I go to sleep late… after spotting the lights on both sides of the Nile and the thunders far in the distance, probably coming from Sudan. The captain’s voice wakes me up, he is saying something in Turkish. I don’t understand what he is saying. I look at the window and everything, letting me know that there are a few houses down there. But the streets, where are the illuminated streets, the ones that look like snakes of fire seen from above, making their way through the villages. Hmmm…  the plane spins around a few times and then makes a determined landing. We are here apparently, we are in Dar.

The airport is small and we reach passport control in no time. It’s even much faster since the Romanians don’t need a visa for Tanzania. The customs formalities were also fast and easy so after we have our passports stamped we get directly to the luggage claim area. Once we get there we realize that after 7 hours in the plane we really need to use the toilet. We look around and we see no sing. I decide I can wait but Andreea is inpatient so she asks a female guard where would the closest place of happiness be. She comes back to me disappointed:

- “She told me the toilet is on the way to the passport control.”

- “Well, we passed passport control.”

- “Yes, she told be to pass the passport control and go to the toilet.”

And there we are, barely checked in in Tanzania and elegantly crossing back the passport “line” for a quick pee. I head back to the luggage area expecting to be questioned by a guard about passing the passport control but nothing like this happened. They didn’t even throw us a look as we were sneaking with out backpacks pass the people staying in line to have their passports checked. That was funny. I was seeing myself explaining to them “no, no, we already have stamps on our passports. Yes, you verified us on the computer. Yes… welll… we had to cross back…well… you know why!”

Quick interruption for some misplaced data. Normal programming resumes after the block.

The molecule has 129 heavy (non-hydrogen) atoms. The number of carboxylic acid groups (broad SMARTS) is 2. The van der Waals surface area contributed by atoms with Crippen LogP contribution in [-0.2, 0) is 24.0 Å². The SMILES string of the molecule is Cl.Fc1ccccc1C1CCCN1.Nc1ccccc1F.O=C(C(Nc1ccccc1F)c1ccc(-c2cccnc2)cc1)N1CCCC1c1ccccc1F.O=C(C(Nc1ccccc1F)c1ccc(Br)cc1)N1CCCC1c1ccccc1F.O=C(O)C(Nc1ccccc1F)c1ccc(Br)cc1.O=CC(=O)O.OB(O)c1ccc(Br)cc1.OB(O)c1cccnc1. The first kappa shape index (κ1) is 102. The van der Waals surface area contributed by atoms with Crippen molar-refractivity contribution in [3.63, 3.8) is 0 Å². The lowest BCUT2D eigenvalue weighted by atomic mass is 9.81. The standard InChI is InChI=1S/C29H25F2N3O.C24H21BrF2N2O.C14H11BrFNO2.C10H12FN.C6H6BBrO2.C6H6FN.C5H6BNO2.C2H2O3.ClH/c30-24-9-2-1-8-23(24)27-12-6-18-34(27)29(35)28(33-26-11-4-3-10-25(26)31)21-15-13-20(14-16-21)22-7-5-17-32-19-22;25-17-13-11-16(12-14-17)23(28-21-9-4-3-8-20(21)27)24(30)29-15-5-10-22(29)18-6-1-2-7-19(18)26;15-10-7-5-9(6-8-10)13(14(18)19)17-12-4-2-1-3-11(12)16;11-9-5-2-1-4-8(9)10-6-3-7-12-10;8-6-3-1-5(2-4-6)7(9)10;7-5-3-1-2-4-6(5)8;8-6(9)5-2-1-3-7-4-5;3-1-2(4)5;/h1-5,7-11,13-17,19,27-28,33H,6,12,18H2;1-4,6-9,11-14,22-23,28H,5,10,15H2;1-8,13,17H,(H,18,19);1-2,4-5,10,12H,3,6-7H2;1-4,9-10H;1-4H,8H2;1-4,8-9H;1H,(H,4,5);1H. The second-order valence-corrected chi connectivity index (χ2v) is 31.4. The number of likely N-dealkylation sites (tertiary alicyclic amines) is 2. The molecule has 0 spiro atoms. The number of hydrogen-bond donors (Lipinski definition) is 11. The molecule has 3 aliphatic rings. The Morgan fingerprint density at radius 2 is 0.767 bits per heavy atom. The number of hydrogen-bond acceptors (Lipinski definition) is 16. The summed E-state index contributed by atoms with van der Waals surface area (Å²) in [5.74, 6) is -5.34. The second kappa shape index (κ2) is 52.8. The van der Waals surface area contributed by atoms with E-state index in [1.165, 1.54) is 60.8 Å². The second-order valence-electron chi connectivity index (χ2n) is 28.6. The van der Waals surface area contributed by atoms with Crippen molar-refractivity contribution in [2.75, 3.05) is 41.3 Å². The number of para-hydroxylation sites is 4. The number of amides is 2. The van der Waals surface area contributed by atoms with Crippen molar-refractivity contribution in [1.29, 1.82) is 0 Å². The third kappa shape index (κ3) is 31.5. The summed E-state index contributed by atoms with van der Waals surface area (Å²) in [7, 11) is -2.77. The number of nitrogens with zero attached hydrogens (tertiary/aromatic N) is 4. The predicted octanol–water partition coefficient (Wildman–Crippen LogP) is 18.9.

We are back in the luggage area, right on time to get our 2 white Kappa bags. Who says they are only useful on the motorcycle? Hehe… I already miss Gunnar.

So far everything looked like a regular vacation. But afterwards… Well, the next usual step would be go to your hotel room. As we were in an exotic country, maybe have someone wait for us at the airport with our name on a piece of paper and a soothing smile confirming that you will be safe. We were supposed to meet out CouchSurfing contact, Mopoo, at the airport. He was supposed to be our guide and wait for us at the airport. We asked him how are we gonna recognize him. “I will be wearing a shirt with a boa on it”. Ah, good. No worries then. And Mopoo was indeed waiting for us at the airport wearing the snake print shirt and a smile on his face. Good, first step checked. I wasn’t really in the mood to look for a cab at 2.30 AM in a completely new country. Did I tell you how much I miss Gunnar who can take me wherever I want to go, whenever I want to? You will keep hearing this from me… so I apologize in advance. Without Gunnar, the plan was to take a bus from  Dar Es Salaam to Arusha, North of Tanzania, around 600 kilometers bus ride.